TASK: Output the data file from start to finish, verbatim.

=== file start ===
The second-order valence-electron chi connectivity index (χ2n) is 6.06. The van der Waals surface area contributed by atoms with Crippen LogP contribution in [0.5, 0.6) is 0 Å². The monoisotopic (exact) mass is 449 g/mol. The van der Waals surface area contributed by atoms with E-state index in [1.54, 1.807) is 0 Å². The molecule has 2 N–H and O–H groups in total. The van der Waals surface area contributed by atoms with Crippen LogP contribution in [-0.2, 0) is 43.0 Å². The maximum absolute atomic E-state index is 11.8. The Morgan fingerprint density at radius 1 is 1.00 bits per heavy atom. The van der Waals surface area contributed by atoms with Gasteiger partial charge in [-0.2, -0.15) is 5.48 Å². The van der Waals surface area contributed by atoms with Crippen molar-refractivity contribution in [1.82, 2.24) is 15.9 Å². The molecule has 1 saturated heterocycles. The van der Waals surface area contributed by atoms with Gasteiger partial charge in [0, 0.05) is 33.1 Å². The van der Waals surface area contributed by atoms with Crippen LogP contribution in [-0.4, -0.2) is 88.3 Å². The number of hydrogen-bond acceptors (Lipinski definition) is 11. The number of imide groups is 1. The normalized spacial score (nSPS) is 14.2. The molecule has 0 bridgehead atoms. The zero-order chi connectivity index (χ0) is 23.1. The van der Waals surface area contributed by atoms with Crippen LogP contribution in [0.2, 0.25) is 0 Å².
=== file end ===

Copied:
The second-order valence-electron chi connectivity index (χ2n) is 6.06. The van der Waals surface area contributed by atoms with Crippen LogP contribution in [0.5, 0.6) is 0 Å². The monoisotopic (exact) mass is 449 g/mol. The van der Waals surface area contributed by atoms with E-state index in [1.54, 1.807) is 0 Å². The molecule has 2 N–H and O–H groups in total. The van der Waals surface area contributed by atoms with Crippen LogP contribution in [-0.2, 0) is 43.0 Å². The maximum absolute atomic E-state index is 11.8. The Morgan fingerprint density at radius 1 is 1.00 bits per heavy atom. The van der Waals surface area contributed by atoms with Gasteiger partial charge in [-0.2, -0.15) is 5.48 Å². The van der Waals surface area contributed by atoms with Crippen molar-refractivity contribution in [1.82, 2.24) is 15.9 Å². The molecule has 1 saturated heterocycles. The van der Waals surface area contributed by atoms with Gasteiger partial charge in [0, 0.05) is 33.1 Å². The van der Waals surface area contributed by atoms with Crippen LogP contribution in [-0.4, -0.2) is 88.3 Å². The number of hydrogen-bond acceptors (Lipinski definition) is 11. The number of imide groups is 1. The normalized spacial score (nSPS) is 14.2. The molecule has 0 bridgehead atoms. The zero-order chi connectivity index (χ0) is 23.1. The van der Waals surface area contributed by atoms with Crippen LogP contribution in [0.2, 0.25) is 0 Å².